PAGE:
Marine engineering programs train students to operate, maintain and repair
various devices on ships and naval structures.
This program is also sometimes called ocean engineering or naval architecture.
Grads of these programs can expect to obtain jobs in the offshore industry,
shipyards, federal government or regulatory agencies. Many of these jobs,
however, require a master's or PhD degree.
There are two types of marine engineers. Engineering officers in the Merchant
Marines operate and maintain equipment on a ship. You can also study marine
engineering at several colleges and universities. This option will lead you
to a career designing marine structures, ships and equipment, and most of
your work will be done on dry land.
Most marine engineering programs stress the importance of internships
and hands-on training. At some schools, students go to school for a semester
and then work in the field the next semester.
Students take math, chemistry, physics, computer science and a variety
of science classes.
According to Robert Randall, a professor of ocean engineering at Texas
A and M University at College Station, students take a variety of math courses,
including algebra, trigonometry and pre-calculus. Science classes include physics,
chemistry and marine sciences.
"English courses and writing skills are important as well. All courses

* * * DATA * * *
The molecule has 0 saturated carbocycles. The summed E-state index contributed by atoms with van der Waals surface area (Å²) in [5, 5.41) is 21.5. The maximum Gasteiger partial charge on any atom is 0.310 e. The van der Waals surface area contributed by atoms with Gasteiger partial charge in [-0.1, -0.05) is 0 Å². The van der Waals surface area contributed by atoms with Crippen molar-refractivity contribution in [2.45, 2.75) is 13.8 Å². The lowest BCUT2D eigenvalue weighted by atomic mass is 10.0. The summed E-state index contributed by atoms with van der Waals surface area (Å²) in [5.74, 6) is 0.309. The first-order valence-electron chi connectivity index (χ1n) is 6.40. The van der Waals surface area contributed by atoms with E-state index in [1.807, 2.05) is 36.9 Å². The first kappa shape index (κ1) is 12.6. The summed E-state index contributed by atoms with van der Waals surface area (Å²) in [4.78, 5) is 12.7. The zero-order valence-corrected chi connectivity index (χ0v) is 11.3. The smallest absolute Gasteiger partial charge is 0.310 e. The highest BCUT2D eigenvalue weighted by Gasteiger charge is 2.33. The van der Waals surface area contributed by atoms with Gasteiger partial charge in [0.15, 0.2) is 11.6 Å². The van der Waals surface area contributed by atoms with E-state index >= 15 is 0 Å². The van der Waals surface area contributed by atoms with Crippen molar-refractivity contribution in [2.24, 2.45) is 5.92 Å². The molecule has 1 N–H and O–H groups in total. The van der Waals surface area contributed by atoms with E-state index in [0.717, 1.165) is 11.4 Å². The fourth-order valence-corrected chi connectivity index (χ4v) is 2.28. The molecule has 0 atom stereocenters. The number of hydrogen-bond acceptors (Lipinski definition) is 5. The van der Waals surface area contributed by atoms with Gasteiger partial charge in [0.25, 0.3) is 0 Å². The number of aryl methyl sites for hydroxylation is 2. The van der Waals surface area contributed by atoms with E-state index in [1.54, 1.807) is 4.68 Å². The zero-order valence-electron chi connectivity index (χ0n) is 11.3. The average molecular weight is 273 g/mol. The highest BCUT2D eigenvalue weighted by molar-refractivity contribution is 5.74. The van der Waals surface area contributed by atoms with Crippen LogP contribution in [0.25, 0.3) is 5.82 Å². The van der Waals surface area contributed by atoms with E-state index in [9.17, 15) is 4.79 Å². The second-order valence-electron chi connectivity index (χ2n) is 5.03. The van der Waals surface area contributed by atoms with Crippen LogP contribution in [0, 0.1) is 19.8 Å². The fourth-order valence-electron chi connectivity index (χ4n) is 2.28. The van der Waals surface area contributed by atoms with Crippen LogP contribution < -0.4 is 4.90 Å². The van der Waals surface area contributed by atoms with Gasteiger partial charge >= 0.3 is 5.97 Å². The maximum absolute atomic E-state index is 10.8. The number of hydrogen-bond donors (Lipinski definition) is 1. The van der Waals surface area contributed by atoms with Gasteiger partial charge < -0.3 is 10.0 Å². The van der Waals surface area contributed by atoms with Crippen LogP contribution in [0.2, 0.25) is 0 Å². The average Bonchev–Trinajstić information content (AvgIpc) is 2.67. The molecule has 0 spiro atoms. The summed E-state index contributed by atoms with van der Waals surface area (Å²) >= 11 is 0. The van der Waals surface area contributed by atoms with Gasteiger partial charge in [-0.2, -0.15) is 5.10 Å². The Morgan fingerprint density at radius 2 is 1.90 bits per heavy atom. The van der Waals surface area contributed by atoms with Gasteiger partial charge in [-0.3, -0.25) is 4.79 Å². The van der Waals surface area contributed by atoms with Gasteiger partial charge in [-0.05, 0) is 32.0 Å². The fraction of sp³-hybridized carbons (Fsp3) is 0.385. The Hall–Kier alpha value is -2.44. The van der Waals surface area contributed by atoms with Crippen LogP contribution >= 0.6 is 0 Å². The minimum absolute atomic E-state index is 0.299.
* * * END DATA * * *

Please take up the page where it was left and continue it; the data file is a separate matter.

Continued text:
developing problem-solving skills will help students succeed in the marine
engineering program, including courses such as computer programming and
technical drafting," says marine engineering professor James Christie.
High school students should take as many math and science courses as
they can, especially those stressing problem solving and analytical thinking.
Extracurricular activities are important in high school as well. They provide
students with a picture of how it will be juggling homework and different
social events and organizations.
"Marine-related activities such as sailing, boat handling and maintenance"
are good activities that high school students can use to prepare themselves,
says ocean engineering professor Neil Bose.
The main costs are tuition and books.
Occupational Outlook HandbookFor more information related to this field of study, see: Engineers
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Society of Naval Architects and Marine EngineersCheck out the student sections